10:00am - 16:30pm
Where will it be held?...
St Mary’s House, Hobs Meadow
Solihull B92 8PN
Motorway: M42 Junction 5
Railway: Olton Railway Station
Airport: BIRMINGHAM INTERNATIONAL
The 71 and 72 buses stop in front of the nearby ice rink.
The 58, 60 and 900 all stop on the A45.
Bus information available from:
Network West Midlands on 0871 200 22 33 or www.travelinemidlands.co.uk
FREE car park next to exhibition
Keith's Model Railways
2 Holyrood Drive,
Telephone: +44(0) 116 2778634
New and second hand Model Railways, (run by genuine enthusiast).
12, Hollyoak Road,
Telephone: +44(0)121 3531948
Providing a comprehensive selection of new and pre-owned desirable model railways in, O, OO, and N-Gauge from mint and boxed loco’s to useful bargain accessories. Supporting numerous exhibitions throughout the Midlands and beyond.
Steve Currin Book Sales
77, Redwood Road,
Telephone: +44(0)121 6800144
Buyers and sellers of new and second-hand railway books.
Derby Trees and Scenics
113, Allestree Close,
Telephone: +44(0)332 239570
Realistic model trees using fine wire in all sizes, demonstration of tree modelling Available in different gauges and scales (2mm, 3mm, 4mm and 7mm). Busch, Greenscene, Javis and many other unusal items.
12 Volts DC Electronic Components
Telephone: +44(0)121 682 7522
Electronic components for the model railway enthusiast. Over 20 different switches available, numerous types and colours of cables including multistrand and ribbon. Numerous LEDs and miniature blubs stocked. Large range of lighting and a selection of colour light signals. A range of tools for your wiring jobs and others.
Robert Day Images
Telephone: +44(0)1676 540469
I've been taking transport photographs for forty years and have recently taken up professional photography full-time. I'm offering copies of my prints for sale, either unmounted or mounted and ready to frame. I have a wide range of available from Britain and Continent, so if you don't see what you're interested in, just ask!
Corris Narrow Gauge Railway
The Corris Railway was the first narrow gauge railway in Mid-Wales, beginning in 1859 as a 2'3'' gauge horse-hauled tram road carrying local slate. Steam arrived in 1878 and a passenger service operated from 1883 to 1930. The Railway closed in 1948 and was dismantled soon afterwards. A Preservation Society reinstated part of the original line so that passenger services could recommence in 2002 after a break of 72 years. We have on sale second hand railway books, videos and some model railway items, new Corris Railway items and books, children's toys and books and range of Thomas the Tank items.
Solihull Model Railway Circle reserve the right to make changes to our programme and we cannot be held responsible for layout failing to arrive on the day of the exhibition.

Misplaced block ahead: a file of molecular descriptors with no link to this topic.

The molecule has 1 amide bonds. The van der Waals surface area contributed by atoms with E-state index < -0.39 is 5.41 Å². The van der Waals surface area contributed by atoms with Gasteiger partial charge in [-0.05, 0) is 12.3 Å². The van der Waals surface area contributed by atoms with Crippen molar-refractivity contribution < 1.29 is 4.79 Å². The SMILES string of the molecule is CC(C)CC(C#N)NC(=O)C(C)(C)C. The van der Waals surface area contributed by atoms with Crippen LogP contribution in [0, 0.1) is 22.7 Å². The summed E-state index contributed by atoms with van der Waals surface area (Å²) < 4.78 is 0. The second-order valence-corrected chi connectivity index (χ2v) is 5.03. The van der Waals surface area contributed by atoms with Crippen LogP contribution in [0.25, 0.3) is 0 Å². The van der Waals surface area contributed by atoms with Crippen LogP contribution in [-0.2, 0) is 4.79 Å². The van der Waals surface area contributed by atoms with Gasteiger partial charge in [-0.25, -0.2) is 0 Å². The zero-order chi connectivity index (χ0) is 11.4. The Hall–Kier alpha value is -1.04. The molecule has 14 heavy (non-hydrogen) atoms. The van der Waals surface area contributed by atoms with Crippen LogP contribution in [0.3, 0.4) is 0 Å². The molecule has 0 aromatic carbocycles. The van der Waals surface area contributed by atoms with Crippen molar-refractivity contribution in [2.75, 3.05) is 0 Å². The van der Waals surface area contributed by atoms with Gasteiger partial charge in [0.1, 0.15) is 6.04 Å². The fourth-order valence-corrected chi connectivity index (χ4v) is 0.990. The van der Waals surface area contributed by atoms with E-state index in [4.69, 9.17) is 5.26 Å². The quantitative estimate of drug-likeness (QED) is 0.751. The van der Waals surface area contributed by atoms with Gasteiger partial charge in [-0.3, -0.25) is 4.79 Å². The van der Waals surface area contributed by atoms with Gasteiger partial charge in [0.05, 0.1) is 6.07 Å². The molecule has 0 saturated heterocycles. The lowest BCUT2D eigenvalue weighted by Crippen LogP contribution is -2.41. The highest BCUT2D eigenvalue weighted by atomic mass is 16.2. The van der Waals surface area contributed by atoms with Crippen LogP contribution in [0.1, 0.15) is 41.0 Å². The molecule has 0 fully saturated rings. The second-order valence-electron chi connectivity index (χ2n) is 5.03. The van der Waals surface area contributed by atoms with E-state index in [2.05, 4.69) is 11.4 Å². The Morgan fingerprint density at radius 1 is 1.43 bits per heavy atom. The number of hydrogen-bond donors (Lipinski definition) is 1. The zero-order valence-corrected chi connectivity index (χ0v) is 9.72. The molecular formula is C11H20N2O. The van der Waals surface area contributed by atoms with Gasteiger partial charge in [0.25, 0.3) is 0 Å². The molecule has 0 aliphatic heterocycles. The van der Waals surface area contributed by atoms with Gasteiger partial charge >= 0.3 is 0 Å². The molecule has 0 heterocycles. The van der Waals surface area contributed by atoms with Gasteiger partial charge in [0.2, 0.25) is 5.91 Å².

Who was there?...
4mm scale, OO gauge
Solihull Model Railway Circle
A scenic OO gauge, 26 feet 6inches by 10 feet 6 inches, four track mainline with an integral branch line. It features working automatic signals and has largely scratch built buildings with a local theme (The Manor House, The Mason’s Arms, The George Hotel, The Fat Cat Cafe, Kings Heath library, Tyseley Station, and Water Orton Station). The layout was built mainly to display scale length mainline trains, those being run reflecting the varying interests of the membership. Trains run are usually British outline, but can come from any part of the UK mainland and from any date between about 1900 and the present day. If you look carefully you can see pigeons roosting under the station bridge, foxes using the track bed as a shortcut and one fox eyeing lambs, gulls eggs and the shepherd on the upper pasture, cats watching building work in the arch from the platform and gulls above the sea and on the cliffs with a lonely cormorant.
2. All Change For Willoughby/Halloweenville
1mm scale, Z gauge.
All change for Willoughby is a Z scale layout set in the 1950’s New England. The Scene is set on the 31 October ‘Halloween’ focousing on realism and fantasy. The stoch is a collection of pieces that uses artistic licence by the owner looking closely; viewers will popular culture scenes from films such as ‘Sleepy Hallow’ and ‘Buffy the vampire Slayer’ to capture the fun side of this popular event.
2mm scale, N gauge
Solihull N Gauge Group
Enslow town has a busy branch line, with a wagon repair works. The works is the main employer for the town. We rum a schedule on the branch line and mainlines. Expresses to slow freights can be seen on the 4 track mainline below Enslow town.
3.5mm scale, HOe narrow gauge
Geoff Harper and Les Plews
Perdendorf is somewhere in Austria. Situated at the junction of two narrow gauge lines, one of which is electrified, both lines carry intense levels of traffic. Passenger trains can either be loco hauled stock or rail cars. Freight trains are usually diesel hauled but steam hauled pick up goods trains still run.
4mm scale, OO gauge
The Layout sets out to depict a picture of an L and Y railway motive power depot in 1910. This date was chosen by the group as it is the rough mid point of the golden age of the pre World War 1 railways.
6. Emar Town
Mike & Phil Rymill
A townscape with trams, based somewhere in the West Midlands. We see trams and buses of the 1950’s period. For the older visitor, the colour schemes of the vehicles should bring back memories of a time when public transport had a bit of character and Birmingham buses were some of the smartest in the country. Look closely at the scene and you will soon notice a flurry of activity, including a queue at the local cinema and wedding party.